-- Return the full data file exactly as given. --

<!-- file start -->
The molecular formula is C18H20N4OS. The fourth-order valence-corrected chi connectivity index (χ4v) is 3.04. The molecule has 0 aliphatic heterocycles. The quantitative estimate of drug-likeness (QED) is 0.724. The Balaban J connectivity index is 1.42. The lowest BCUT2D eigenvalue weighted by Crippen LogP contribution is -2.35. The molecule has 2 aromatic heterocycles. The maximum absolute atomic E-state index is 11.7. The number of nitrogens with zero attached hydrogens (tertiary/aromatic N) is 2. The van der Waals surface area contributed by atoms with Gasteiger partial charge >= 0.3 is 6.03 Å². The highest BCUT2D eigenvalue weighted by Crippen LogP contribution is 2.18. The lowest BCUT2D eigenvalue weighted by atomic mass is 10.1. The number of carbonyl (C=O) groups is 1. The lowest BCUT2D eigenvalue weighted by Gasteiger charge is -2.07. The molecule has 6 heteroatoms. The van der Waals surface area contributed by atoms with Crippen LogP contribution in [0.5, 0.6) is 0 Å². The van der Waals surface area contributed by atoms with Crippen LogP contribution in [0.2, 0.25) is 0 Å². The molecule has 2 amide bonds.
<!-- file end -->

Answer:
The molecular formula is C18H20N4OS. The fourth-order valence-corrected chi connectivity index (χ4v) is 3.04. The molecule has 0 aliphatic heterocycles. The quantitative estimate of drug-likeness (QED) is 0.724. The Balaban J connectivity index is 1.42. The lowest BCUT2D eigenvalue weighted by Crippen LogP contribution is -2.35. The molecule has 2 aromatic heterocycles. The maximum absolute atomic E-state index is 11.7. The number of nitrogens with zero attached hydrogens (tertiary/aromatic N) is 2. The van der Waals surface area contributed by atoms with Gasteiger partial charge >= 0.3 is 6.03 Å². The highest BCUT2D eigenvalue weighted by Crippen LogP contribution is 2.18. The lowest BCUT2D eigenvalue weighted by atomic mass is 10.1. The number of carbonyl (C=O) groups is 1. The lowest BCUT2D eigenvalue weighted by Gasteiger charge is -2.07. The molecule has 6 heteroatoms. The van der Waals surface area contributed by atoms with Crippen LogP contribution in [0.5, 0.6) is 0 Å². The van der Waals surface area contributed by atoms with Crippen LogP contribution in [0.2, 0.25) is 0 Å². The molecule has 2 amide bonds.